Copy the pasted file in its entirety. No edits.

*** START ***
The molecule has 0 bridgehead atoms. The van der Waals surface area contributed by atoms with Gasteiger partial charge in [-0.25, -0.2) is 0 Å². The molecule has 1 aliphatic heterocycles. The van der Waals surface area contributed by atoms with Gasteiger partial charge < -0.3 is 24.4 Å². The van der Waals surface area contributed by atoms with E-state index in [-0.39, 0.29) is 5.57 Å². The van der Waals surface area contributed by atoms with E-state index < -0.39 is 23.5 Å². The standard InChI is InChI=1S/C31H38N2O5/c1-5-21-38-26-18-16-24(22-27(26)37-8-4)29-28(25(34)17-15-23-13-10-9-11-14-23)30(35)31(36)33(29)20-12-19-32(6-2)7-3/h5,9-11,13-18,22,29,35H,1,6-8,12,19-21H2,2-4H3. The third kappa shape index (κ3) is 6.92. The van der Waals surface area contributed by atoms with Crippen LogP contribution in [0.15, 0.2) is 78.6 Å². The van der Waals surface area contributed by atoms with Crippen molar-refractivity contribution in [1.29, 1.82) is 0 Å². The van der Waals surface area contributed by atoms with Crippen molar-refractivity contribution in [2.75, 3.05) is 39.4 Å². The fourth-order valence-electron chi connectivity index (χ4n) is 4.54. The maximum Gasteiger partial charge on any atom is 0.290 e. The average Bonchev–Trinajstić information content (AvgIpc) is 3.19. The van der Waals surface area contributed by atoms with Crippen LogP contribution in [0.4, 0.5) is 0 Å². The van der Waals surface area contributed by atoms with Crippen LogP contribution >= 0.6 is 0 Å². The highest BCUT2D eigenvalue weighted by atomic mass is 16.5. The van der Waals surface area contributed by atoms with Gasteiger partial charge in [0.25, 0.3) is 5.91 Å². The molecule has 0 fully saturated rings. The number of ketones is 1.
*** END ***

The molecule has 0 bridgehead atoms. The van der Waals surface area contributed by atoms with Gasteiger partial charge in [-0.25, -0.2) is 0 Å². The molecule has 1 aliphatic heterocycles. The van der Waals surface area contributed by atoms with Gasteiger partial charge < -0.3 is 24.4 Å². The van der Waals surface area contributed by atoms with E-state index in [-0.39, 0.29) is 5.57 Å². The van der Waals surface area contributed by atoms with E-state index < -0.39 is 23.5 Å². The standard InChI is InChI=1S/C31H38N2O5/c1-5-21-38-26-18-16-24(22-27(26)37-8-4)29-28(25(34)17-15-23-13-10-9-11-14-23)30(35)31(36)33(29)20-12-19-32(6-2)7-3/h5,9-11,13-18,22,29,35H,1,6-8,12,19-21H2,2-4H3. The third kappa shape index (κ3) is 6.92. The van der Waals surface area contributed by atoms with Crippen LogP contribution in [0.15, 0.2) is 78.6 Å². The van der Waals surface area contributed by atoms with Crippen molar-refractivity contribution in [1.29, 1.82) is 0 Å². The van der Waals surface area contributed by atoms with Crippen molar-refractivity contribution in [2.75, 3.05) is 39.4 Å². The fourth-order valence-electron chi connectivity index (χ4n) is 4.54. The maximum Gasteiger partial charge on any atom is 0.290 e. The average Bonchev–Trinajstić information content (AvgIpc) is 3.19. The van der Waals surface area contributed by atoms with Crippen LogP contribution in [0.4, 0.5) is 0 Å². The van der Waals surface area contributed by atoms with Crippen LogP contribution >= 0.6 is 0 Å². The highest BCUT2D eigenvalue weighted by atomic mass is 16.5. The van der Waals surface area contributed by atoms with Gasteiger partial charge in [0.25, 0.3) is 5.91 Å². The molecule has 0 fully saturated rings. The number of ketones is 1.